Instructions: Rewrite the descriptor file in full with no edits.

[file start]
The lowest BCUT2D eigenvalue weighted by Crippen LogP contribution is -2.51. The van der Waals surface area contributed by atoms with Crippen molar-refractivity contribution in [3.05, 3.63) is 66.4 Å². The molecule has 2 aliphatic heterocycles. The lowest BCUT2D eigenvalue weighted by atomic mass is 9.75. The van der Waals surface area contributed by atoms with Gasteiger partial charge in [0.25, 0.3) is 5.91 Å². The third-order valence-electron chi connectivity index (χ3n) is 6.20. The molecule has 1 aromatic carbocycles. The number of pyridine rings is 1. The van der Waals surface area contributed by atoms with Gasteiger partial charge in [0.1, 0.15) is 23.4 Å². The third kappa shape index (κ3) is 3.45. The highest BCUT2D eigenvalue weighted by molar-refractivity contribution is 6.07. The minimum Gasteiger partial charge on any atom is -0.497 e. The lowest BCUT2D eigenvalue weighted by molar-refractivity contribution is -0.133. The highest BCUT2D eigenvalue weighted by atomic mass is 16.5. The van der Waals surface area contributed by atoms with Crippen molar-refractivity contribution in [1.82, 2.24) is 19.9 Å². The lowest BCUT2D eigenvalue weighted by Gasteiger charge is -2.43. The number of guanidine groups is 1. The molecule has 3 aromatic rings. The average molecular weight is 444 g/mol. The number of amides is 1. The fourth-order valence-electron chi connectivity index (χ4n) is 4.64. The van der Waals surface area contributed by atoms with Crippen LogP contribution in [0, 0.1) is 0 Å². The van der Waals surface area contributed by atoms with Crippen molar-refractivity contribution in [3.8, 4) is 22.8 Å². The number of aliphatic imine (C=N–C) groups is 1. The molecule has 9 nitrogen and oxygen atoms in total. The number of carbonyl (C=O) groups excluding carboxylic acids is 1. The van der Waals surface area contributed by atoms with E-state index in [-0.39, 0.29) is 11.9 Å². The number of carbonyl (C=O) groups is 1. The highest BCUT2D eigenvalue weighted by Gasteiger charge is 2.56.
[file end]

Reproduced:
The lowest BCUT2D eigenvalue weighted by Crippen LogP contribution is -2.51. The van der Waals surface area contributed by atoms with Crippen molar-refractivity contribution in [3.05, 3.63) is 66.4 Å². The molecule has 2 aliphatic heterocycles. The lowest BCUT2D eigenvalue weighted by atomic mass is 9.75. The van der Waals surface area contributed by atoms with Gasteiger partial charge in [0.25, 0.3) is 5.91 Å². The third-order valence-electron chi connectivity index (χ3n) is 6.20. The molecule has 1 aromatic carbocycles. The number of pyridine rings is 1. The van der Waals surface area contributed by atoms with Gasteiger partial charge in [0.1, 0.15) is 23.4 Å². The third kappa shape index (κ3) is 3.45. The highest BCUT2D eigenvalue weighted by molar-refractivity contribution is 6.07. The minimum Gasteiger partial charge on any atom is -0.497 e. The lowest BCUT2D eigenvalue weighted by molar-refractivity contribution is -0.133. The highest BCUT2D eigenvalue weighted by atomic mass is 16.5. The van der Waals surface area contributed by atoms with Crippen molar-refractivity contribution in [1.82, 2.24) is 19.9 Å². The lowest BCUT2D eigenvalue weighted by Gasteiger charge is -2.43. The number of guanidine groups is 1. The molecule has 3 aromatic rings. The average molecular weight is 444 g/mol. The number of amides is 1. The fourth-order valence-electron chi connectivity index (χ4n) is 4.64. The van der Waals surface area contributed by atoms with Crippen LogP contribution in [0, 0.1) is 0 Å². The van der Waals surface area contributed by atoms with Crippen molar-refractivity contribution in [3.8, 4) is 22.8 Å². The number of aliphatic imine (C=N–C) groups is 1. The molecule has 9 nitrogen and oxygen atoms in total. The number of carbonyl (C=O) groups excluding carboxylic acids is 1. The van der Waals surface area contributed by atoms with E-state index in [-0.39, 0.29) is 11.9 Å². The number of carbonyl (C=O) groups is 1. The highest BCUT2D eigenvalue weighted by Gasteiger charge is 2.56.